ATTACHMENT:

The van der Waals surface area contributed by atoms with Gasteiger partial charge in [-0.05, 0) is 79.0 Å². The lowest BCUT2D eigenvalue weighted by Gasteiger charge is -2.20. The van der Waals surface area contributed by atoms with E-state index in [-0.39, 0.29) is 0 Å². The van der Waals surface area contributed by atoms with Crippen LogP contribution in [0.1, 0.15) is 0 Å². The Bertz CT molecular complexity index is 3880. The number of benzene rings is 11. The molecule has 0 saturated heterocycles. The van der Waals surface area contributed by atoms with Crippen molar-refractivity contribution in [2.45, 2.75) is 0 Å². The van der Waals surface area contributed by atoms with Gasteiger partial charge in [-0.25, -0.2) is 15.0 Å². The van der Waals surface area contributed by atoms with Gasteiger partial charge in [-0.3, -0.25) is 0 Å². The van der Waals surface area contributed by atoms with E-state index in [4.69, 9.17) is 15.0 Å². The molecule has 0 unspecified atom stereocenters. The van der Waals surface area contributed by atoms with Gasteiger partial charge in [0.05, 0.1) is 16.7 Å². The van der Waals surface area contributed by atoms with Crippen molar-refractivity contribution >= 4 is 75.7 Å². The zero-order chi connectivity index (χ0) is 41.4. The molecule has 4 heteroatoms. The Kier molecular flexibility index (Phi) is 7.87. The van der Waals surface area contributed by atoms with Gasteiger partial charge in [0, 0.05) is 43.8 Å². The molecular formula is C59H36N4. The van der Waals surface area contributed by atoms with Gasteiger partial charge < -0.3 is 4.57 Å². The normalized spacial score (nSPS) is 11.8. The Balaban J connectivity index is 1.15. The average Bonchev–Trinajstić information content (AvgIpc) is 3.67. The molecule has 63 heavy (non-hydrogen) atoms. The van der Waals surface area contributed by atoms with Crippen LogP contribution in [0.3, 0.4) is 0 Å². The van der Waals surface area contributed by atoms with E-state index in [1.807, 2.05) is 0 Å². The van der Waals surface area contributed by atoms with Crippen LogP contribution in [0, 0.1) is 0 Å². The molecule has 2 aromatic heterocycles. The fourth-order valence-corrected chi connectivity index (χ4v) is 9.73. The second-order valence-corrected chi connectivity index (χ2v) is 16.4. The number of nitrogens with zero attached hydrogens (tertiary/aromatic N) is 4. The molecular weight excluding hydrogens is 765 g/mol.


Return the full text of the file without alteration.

The van der Waals surface area contributed by atoms with Gasteiger partial charge in [-0.05, 0) is 79.0 Å². The lowest BCUT2D eigenvalue weighted by Gasteiger charge is -2.20. The van der Waals surface area contributed by atoms with E-state index in [-0.39, 0.29) is 0 Å². The van der Waals surface area contributed by atoms with Crippen LogP contribution in [0.1, 0.15) is 0 Å². The Bertz CT molecular complexity index is 3880. The number of benzene rings is 11. The molecule has 0 saturated heterocycles. The van der Waals surface area contributed by atoms with Crippen molar-refractivity contribution in [2.45, 2.75) is 0 Å². The van der Waals surface area contributed by atoms with Gasteiger partial charge in [-0.25, -0.2) is 15.0 Å². The van der Waals surface area contributed by atoms with Gasteiger partial charge in [-0.3, -0.25) is 0 Å². The van der Waals surface area contributed by atoms with E-state index in [4.69, 9.17) is 15.0 Å². The molecule has 0 unspecified atom stereocenters. The van der Waals surface area contributed by atoms with Gasteiger partial charge in [0.05, 0.1) is 16.7 Å². The van der Waals surface area contributed by atoms with Crippen molar-refractivity contribution >= 4 is 75.7 Å². The zero-order chi connectivity index (χ0) is 41.4. The molecule has 4 heteroatoms. The Kier molecular flexibility index (Phi) is 7.87. The van der Waals surface area contributed by atoms with Gasteiger partial charge in [0, 0.05) is 43.8 Å². The molecular formula is C59H36N4. The van der Waals surface area contributed by atoms with Gasteiger partial charge < -0.3 is 4.57 Å². The normalized spacial score (nSPS) is 11.8. The Balaban J connectivity index is 1.15. The average Bonchev–Trinajstić information content (AvgIpc) is 3.67. The molecule has 63 heavy (non-hydrogen) atoms. The van der Waals surface area contributed by atoms with Crippen LogP contribution in [0.3, 0.4) is 0 Å². The van der Waals surface area contributed by atoms with E-state index in [1.807, 2.05) is 0 Å². The van der Waals surface area contributed by atoms with Crippen LogP contribution in [0, 0.1) is 0 Å². The molecule has 2 aromatic heterocycles. The fourth-order valence-corrected chi connectivity index (χ4v) is 9.73. The second-order valence-corrected chi connectivity index (χ2v) is 16.4. The number of nitrogens with zero attached hydrogens (tertiary/aromatic N) is 4. The molecular weight excluding hydrogens is 765 g/mol.